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Are Leveling Kits Bad for Trucks?


Leveling kits are a handy vehicle tool that provides balance and removes the difference in ground height of the front and rear of a vehicle. But are leveling kits bad for trucks? Let’s see that in today’s post:

Leveling kits can adversely affect the suspension of the trucks, especially their ball joints, causing them to wear out faster. Hence, a leveling kit is bad for trucks as it reduces the overall lifetime of a truck.

Before we jump into the details, let’s see what a leveling kit is:

What is a Leveling Kit, and how does it work?

A leveling kit is a tool specifically made for vehicles to provide a lift to their front. Most leveling kits go above the front springs of the trucks and work by raising the front part of the vehicle to match the rear end. Resultantly, the minimum distance between the chassis and the ground (ground clearance) increases.

Leveling kits prevent the front downward slope of a truck (raked stance), and the slight lift it provides might allow larger tires to fit your truck.

But are Leveling Kits bad for Trucks?

From warranty to physical modifications, there are many changes that come with installing a leveling kit. Here’s how they can affect your truck:

Ball Joints and Suspension:

Since you are pushing the truck beyond its intended limit, a leveling kit will cause the suspension components to wear out faster.

The reason is that the modification leads to a raised front, which leads to higher aerodynamic resistance. The wind resistance and the higher-than-intended height demand more work from suspension in controlling the truck during a ride. The extra pressure wears down the suspension a lot faster.


If you are looking for a drastic improvement in your truck after installing a leveling kit, you will be disappointed.

A leveling kit doesn’t affect the appearance of the truck much. The maximum lift it can provide is 2 inches, which is visible only if you look closely.

Leveling kits are generally designed for improved balance and control. So, if you are looking to get a visible lift to your truck, a lifting kit might be a better option.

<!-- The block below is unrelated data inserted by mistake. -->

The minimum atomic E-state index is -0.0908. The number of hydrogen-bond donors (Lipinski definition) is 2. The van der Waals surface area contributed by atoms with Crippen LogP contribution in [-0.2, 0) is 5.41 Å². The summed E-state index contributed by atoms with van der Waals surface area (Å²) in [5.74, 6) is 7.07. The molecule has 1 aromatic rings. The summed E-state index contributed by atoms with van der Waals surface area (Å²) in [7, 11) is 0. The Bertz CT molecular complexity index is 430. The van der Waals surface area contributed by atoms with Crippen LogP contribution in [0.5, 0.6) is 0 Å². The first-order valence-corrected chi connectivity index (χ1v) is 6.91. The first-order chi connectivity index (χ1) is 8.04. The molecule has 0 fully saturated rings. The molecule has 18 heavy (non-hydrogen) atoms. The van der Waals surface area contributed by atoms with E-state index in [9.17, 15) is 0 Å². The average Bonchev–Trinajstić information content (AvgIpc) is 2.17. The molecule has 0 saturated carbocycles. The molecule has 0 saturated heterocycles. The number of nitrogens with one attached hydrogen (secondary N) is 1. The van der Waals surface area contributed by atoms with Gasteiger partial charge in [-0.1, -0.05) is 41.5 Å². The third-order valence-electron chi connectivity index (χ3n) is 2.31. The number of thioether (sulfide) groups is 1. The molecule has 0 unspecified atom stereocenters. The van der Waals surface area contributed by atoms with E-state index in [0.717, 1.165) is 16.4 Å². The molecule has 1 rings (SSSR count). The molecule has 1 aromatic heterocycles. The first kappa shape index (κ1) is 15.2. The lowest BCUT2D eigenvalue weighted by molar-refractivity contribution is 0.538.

Fuel Economy:

Leveling kits raise the front of the truck, increasing the overall air drag on it. Resultantly, your truck needs to work a little bit harder, leading to higher fuel consumption.

While this is not a considerable change, it can add up and affect the fuel economy by up to 10% in the long run. So, if your truck’s fuel mileage is mediocre, you should be ready to spend a lot more on gas.


Installing a leveling kit modifies the truck, which most manufacturers deem as unauthorized modification.

According to most manufacturers, a leveling kit can lead to faster wear and tear of the truck, breaking it down before the warranty ends. Hence, a leveling kit usually makes the warranty of the trucks null and void.

Therefore, it is advisable to consult your truck manufacturer to ensure whether your warranty will be affected by installing a leveling kit. Otherwise, the safe side is to use it once your truck’s warranty has expired.

Truck with Leveling Kit crossing bridge

Carrying Load:

With a two-inch leveling kit, towing or hauling heavier loads becomes problematic for the truck’s health. Carrying a heavier load in the bed of the truck can cause sagging in the rear of the truck, which can negatively impact the vehicle.

Therefore, if such actions are needed to be done, the truck must have airbags to keep the rear up, or the back should be slightly higher.

Inaccurate HUD readings:

HUD or heads-up display provides useful information to the truck drivers to help them comply with the regulation. The readings of torque, gearing, and speed all depend upon the distance covered by the tires during one complete revolution. HUD readings might be affected if you install a bigger wheel using a leveling kit.

For instance, your vehicle speed might appear slower than it actually is, leading to speed violations. Hence, installing a leveling kit can alter the performance of your truck.

Does a Leveling Kit require new Shocks?

A 2-inch leveling kit requires shocks if you are not using spacers.

A spacer can make your truck look more level but does not provide an extra lift or changes the suspension. In such cases, one can make do with the factory shocks present in the truck.

However, if you are using a 2-inch leveling kit to improve the overall off-road performance of the vehicle, using stock shocks will not considerably increase the performance. Furthermore, they add unnecessary wear. Also, if your shocks have been there for a fair bit of time, they won’t last long.

Hence, installing a 2’’ leveling kit should be paired with installations of new shocks in most cases, unless you don’t have the budget. Otherwise, it can turn out to be harmful for your truck.

Takeaway: If you still want to install a Leveling Kit

If you are still willing to install a leveling kit despite the problems, here’s what you need to keep in mind:

  • Ensure you are getting the correct leveling kit. You can do this by measuring the distance from the center of the truck to the top for both front and rear. Compare the two to obtain the rake of the truck you need to correct.
  • Don’t carry an extra load in the bed of your leveled vehicle.
  • Ensure your HUD is not malfunctioning.
  • Ensure that your warranty will not be affected or that your truck’s warranty has already expired.
  • Choose a lift kit if you want more ground clearance.
  • Choose a professional for correct installation to avoid large wear of the suspension.


Yes, leveling kits can be bad for your truck. Therefore, you must use them if you are ready to bear the brunt. For off-road enthusiasts, a leveling kit is worth it. However, if you are merely installing it for a cooler, more-balanced looking truck, it’s better to avoid making this change.

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